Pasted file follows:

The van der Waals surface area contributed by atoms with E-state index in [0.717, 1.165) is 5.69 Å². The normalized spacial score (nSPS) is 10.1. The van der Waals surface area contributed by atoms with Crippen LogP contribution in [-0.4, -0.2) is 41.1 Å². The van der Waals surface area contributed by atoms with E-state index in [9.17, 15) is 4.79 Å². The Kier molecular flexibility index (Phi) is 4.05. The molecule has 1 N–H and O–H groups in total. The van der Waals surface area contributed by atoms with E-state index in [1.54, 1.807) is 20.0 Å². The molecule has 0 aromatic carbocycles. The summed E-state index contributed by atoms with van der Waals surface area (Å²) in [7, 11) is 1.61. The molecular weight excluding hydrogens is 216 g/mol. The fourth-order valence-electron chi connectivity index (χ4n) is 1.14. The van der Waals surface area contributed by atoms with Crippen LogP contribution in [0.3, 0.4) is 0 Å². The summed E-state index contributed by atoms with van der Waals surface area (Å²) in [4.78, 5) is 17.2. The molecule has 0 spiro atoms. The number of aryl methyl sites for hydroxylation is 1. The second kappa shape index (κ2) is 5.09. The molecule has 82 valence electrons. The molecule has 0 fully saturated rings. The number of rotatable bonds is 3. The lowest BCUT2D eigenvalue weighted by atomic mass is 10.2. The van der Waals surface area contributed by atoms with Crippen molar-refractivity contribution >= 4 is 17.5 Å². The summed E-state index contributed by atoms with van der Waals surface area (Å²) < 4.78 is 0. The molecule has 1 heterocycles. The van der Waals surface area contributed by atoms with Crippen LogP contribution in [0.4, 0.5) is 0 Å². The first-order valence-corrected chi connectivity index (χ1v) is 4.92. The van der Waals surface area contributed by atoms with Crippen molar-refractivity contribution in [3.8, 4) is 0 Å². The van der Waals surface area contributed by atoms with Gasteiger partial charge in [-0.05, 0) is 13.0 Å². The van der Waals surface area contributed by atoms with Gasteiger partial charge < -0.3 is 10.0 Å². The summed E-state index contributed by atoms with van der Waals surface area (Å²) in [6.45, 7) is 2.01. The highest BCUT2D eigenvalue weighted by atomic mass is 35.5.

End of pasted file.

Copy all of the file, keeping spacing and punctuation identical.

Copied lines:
The van der Waals surface area contributed by atoms with E-state index in [0.717, 1.165) is 5.69 Å². The normalized spacial score (nSPS) is 10.1. The van der Waals surface area contributed by atoms with Crippen LogP contribution in [-0.4, -0.2) is 41.1 Å². The van der Waals surface area contributed by atoms with E-state index in [9.17, 15) is 4.79 Å². The Kier molecular flexibility index (Phi) is 4.05. The molecule has 1 N–H and O–H groups in total. The van der Waals surface area contributed by atoms with E-state index in [1.54, 1.807) is 20.0 Å². The molecule has 0 aromatic carbocycles. The summed E-state index contributed by atoms with van der Waals surface area (Å²) in [7, 11) is 1.61. The molecular weight excluding hydrogens is 216 g/mol. The fourth-order valence-electron chi connectivity index (χ4n) is 1.14. The van der Waals surface area contributed by atoms with Crippen LogP contribution in [0.3, 0.4) is 0 Å². The summed E-state index contributed by atoms with van der Waals surface area (Å²) in [4.78, 5) is 17.2. The molecule has 0 spiro atoms. The number of aryl methyl sites for hydroxylation is 1. The second kappa shape index (κ2) is 5.09. The molecule has 82 valence electrons. The molecule has 0 fully saturated rings. The number of rotatable bonds is 3. The lowest BCUT2D eigenvalue weighted by atomic mass is 10.2. The van der Waals surface area contributed by atoms with Crippen molar-refractivity contribution >= 4 is 17.5 Å². The summed E-state index contributed by atoms with van der Waals surface area (Å²) < 4.78 is 0. The molecule has 1 heterocycles. The van der Waals surface area contributed by atoms with Crippen LogP contribution in [0.4, 0.5) is 0 Å². The first-order valence-corrected chi connectivity index (χ1v) is 4.92. The van der Waals surface area contributed by atoms with Crippen molar-refractivity contribution in [3.8, 4) is 0 Å². The van der Waals surface area contributed by atoms with Gasteiger partial charge in [-0.05, 0) is 13.0 Å². The van der Waals surface area contributed by atoms with Gasteiger partial charge < -0.3 is 10.0 Å². The summed E-state index contributed by atoms with van der Waals surface area (Å²) in [6.45, 7) is 2.01. The highest BCUT2D eigenvalue weighted by atomic mass is 35.5.